Generally the default reward/penalty scheme for a true/false exam is to award 1 point for a correct answer and take away 1 point for an incorrect answer, so that the expected value for answering randomly is zero (as answering randomly is generally the lowest-valued optimal strategy for answering that one can choose, and test-makers want to make this strategy equivalent to not answering at all).
In your case, you're asking whether there's any way one can try and shift the rewards and penalties up or down so that only people with a certain confidence in their answer will bother answering the question (to maximize "skill-based answers" and minimize "luck-based answers"). In the default scheme above, any confidence above "I don't know this at all so I'm just going to guess randomly" will earn a positive reward, but the expected value for answering randomly is zero. Any scheme that maximizes "skill-based answers" is going to need to set this expected value below zero.
For true/false questions and multiple choice questions in general, the only thing you can really do is to modify the penalty for wrong answers to change the expected value of answering randomly. Depending on the confidence level you require for an answer to be a "skill-based answer", this value will be different.
In my probability class two terms ago, we formulated the "skill-based answer" model as follows: If a student is $x$% confident in his answer, he will choose the correct answer with $x$% probability and guess randomly otherwise. In your situation, you would set the expected value for this minimum confidence level to zero by imposing the appropriate penalty.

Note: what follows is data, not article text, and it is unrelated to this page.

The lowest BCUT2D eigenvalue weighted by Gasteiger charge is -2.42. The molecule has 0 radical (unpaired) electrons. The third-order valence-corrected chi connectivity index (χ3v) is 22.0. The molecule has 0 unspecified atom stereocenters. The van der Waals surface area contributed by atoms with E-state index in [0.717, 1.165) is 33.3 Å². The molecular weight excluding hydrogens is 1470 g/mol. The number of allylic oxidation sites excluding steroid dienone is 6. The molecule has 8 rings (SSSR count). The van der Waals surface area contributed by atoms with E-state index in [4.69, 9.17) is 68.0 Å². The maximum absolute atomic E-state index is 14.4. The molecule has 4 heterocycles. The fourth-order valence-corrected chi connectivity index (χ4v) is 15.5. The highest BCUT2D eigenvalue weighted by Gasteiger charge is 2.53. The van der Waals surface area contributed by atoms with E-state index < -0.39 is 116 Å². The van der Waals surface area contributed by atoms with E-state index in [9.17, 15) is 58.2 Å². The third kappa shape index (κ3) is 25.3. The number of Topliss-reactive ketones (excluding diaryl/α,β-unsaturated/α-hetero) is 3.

For example, if you require a 70% chance the student knows the answer and will guess randomly otherwise, then set the penalty for a wrong answer to $-5.6666666$ (i.e. -85/15), because with 70% confidence, the student believes he will answer correctly 85% of the time and incorrectly 15% of the time. If you require 99.9% confidence, set the penalty to $-1999$ (-99.95/0.05).
What you'd need to test experimentally is what required confidence level is high enough to block out the luck-based answers, but low enough to keep in the skill-based answers. I'm not sure how you'd actually go about testing that, though, as every student's strategy is different, and it is always possible that a student is confident in the wrong answer.
Keep in mind that with such a scheme, scores will be a lot lower than you'd expect (as there will be a lot of blank answers from disgruntled test-takers), and you'll need to adjust the passing grade accordingly. Also keep in mind that due to the large number of blank answers, you will also need to have much more questions just to keep the resolution of the test results above a certain level. No matter how you slice the scheme, a test where only an average of one question was answered will not have the low variance you seek.
In general, though, true/false questions with penalty schemes are not a good way to evaluate the knowledge of students in a test, because they discourage students from trying to answer a question, even though they might know the answer and not know that they know. They are also terrible at discerning a lucky guess from a correctly approached answer (and an unlucky guess from an incorrectly approached answer), no matter how you try and slice the penalties, since at the end of the day there are only three possible results (true / false / no answer).